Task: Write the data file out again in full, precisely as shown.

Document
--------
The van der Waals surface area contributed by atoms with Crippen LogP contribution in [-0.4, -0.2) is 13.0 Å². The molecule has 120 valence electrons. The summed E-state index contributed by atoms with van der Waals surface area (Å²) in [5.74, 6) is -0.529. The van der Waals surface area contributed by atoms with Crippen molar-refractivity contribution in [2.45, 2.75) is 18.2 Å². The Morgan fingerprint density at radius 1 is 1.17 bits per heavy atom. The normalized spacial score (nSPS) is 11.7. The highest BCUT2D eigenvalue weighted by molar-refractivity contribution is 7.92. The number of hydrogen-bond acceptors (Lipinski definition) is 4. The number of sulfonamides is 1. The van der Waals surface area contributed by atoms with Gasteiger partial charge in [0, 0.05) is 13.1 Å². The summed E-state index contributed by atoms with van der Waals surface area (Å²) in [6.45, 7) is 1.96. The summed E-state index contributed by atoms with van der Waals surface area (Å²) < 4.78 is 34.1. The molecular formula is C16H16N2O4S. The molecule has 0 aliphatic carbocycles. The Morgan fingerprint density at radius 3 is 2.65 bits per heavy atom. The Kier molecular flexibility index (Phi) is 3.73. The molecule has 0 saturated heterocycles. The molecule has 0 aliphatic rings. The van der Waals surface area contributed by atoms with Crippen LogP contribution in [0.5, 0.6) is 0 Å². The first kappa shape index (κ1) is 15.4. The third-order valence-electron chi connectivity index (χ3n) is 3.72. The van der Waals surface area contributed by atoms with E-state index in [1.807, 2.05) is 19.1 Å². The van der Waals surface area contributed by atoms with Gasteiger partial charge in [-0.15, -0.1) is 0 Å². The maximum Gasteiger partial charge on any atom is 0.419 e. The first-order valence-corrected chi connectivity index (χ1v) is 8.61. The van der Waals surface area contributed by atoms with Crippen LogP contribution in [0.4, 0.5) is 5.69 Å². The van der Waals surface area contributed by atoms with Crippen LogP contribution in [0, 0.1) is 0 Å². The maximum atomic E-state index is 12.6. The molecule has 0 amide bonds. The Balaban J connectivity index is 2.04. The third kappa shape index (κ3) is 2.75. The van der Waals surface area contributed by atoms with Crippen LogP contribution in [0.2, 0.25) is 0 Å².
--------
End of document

The van der Waals surface area contributed by atoms with Crippen LogP contribution in [-0.4, -0.2) is 13.0 Å². The molecule has 120 valence electrons. The summed E-state index contributed by atoms with van der Waals surface area (Å²) in [5.74, 6) is -0.529. The van der Waals surface area contributed by atoms with Crippen molar-refractivity contribution in [2.45, 2.75) is 18.2 Å². The Morgan fingerprint density at radius 1 is 1.17 bits per heavy atom. The normalized spacial score (nSPS) is 11.7. The highest BCUT2D eigenvalue weighted by molar-refractivity contribution is 7.92. The number of hydrogen-bond acceptors (Lipinski definition) is 4. The number of sulfonamides is 1. The van der Waals surface area contributed by atoms with Gasteiger partial charge in [0, 0.05) is 13.1 Å². The summed E-state index contributed by atoms with van der Waals surface area (Å²) in [6.45, 7) is 1.96. The summed E-state index contributed by atoms with van der Waals surface area (Å²) < 4.78 is 34.1. The molecular formula is C16H16N2O4S. The molecule has 0 aliphatic carbocycles. The Morgan fingerprint density at radius 3 is 2.65 bits per heavy atom. The Kier molecular flexibility index (Phi) is 3.73. The molecule has 0 saturated heterocycles. The molecule has 0 aliphatic rings. The van der Waals surface area contributed by atoms with Crippen LogP contribution in [0.5, 0.6) is 0 Å². The first kappa shape index (κ1) is 15.4. The third-order valence-electron chi connectivity index (χ3n) is 3.72. The van der Waals surface area contributed by atoms with E-state index in [1.807, 2.05) is 19.1 Å². The van der Waals surface area contributed by atoms with Gasteiger partial charge in [-0.15, -0.1) is 0 Å². The maximum Gasteiger partial charge on any atom is 0.419 e. The first-order valence-corrected chi connectivity index (χ1v) is 8.61. The van der Waals surface area contributed by atoms with Crippen LogP contribution in [0.4, 0.5) is 5.69 Å². The van der Waals surface area contributed by atoms with Crippen LogP contribution in [0, 0.1) is 0 Å². The maximum atomic E-state index is 12.6. The molecule has 0 amide bonds. The Balaban J connectivity index is 2.04. The third kappa shape index (κ3) is 2.75. The van der Waals surface area contributed by atoms with Crippen LogP contribution in [0.2, 0.25) is 0 Å².